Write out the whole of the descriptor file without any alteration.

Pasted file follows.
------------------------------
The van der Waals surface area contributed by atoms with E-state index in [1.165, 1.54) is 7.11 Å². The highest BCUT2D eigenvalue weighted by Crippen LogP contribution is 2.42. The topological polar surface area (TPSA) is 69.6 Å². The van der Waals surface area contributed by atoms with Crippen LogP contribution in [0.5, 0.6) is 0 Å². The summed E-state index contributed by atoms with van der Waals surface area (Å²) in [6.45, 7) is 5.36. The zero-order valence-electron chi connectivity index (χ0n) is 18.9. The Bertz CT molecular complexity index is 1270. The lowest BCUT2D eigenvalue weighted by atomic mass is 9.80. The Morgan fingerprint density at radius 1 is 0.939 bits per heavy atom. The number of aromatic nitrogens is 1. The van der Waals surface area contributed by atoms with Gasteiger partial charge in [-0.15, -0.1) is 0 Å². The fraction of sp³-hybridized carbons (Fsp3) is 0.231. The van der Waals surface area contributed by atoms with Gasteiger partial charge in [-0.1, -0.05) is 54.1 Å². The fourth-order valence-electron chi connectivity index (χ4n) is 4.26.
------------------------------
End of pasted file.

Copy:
The van der Waals surface area contributed by atoms with E-state index in [1.165, 1.54) is 7.11 Å². The highest BCUT2D eigenvalue weighted by Crippen LogP contribution is 2.42. The topological polar surface area (TPSA) is 69.6 Å². The van der Waals surface area contributed by atoms with Crippen LogP contribution in [0.5, 0.6) is 0 Å². The summed E-state index contributed by atoms with van der Waals surface area (Å²) in [6.45, 7) is 5.36. The zero-order valence-electron chi connectivity index (χ0n) is 18.9. The Bertz CT molecular complexity index is 1270. The lowest BCUT2D eigenvalue weighted by atomic mass is 9.80. The Morgan fingerprint density at radius 1 is 0.939 bits per heavy atom. The number of aromatic nitrogens is 1. The van der Waals surface area contributed by atoms with Gasteiger partial charge in [-0.15, -0.1) is 0 Å². The fraction of sp³-hybridized carbons (Fsp3) is 0.231. The van der Waals surface area contributed by atoms with Gasteiger partial charge in [-0.1, -0.05) is 54.1 Å². The fourth-order valence-electron chi connectivity index (χ4n) is 4.26.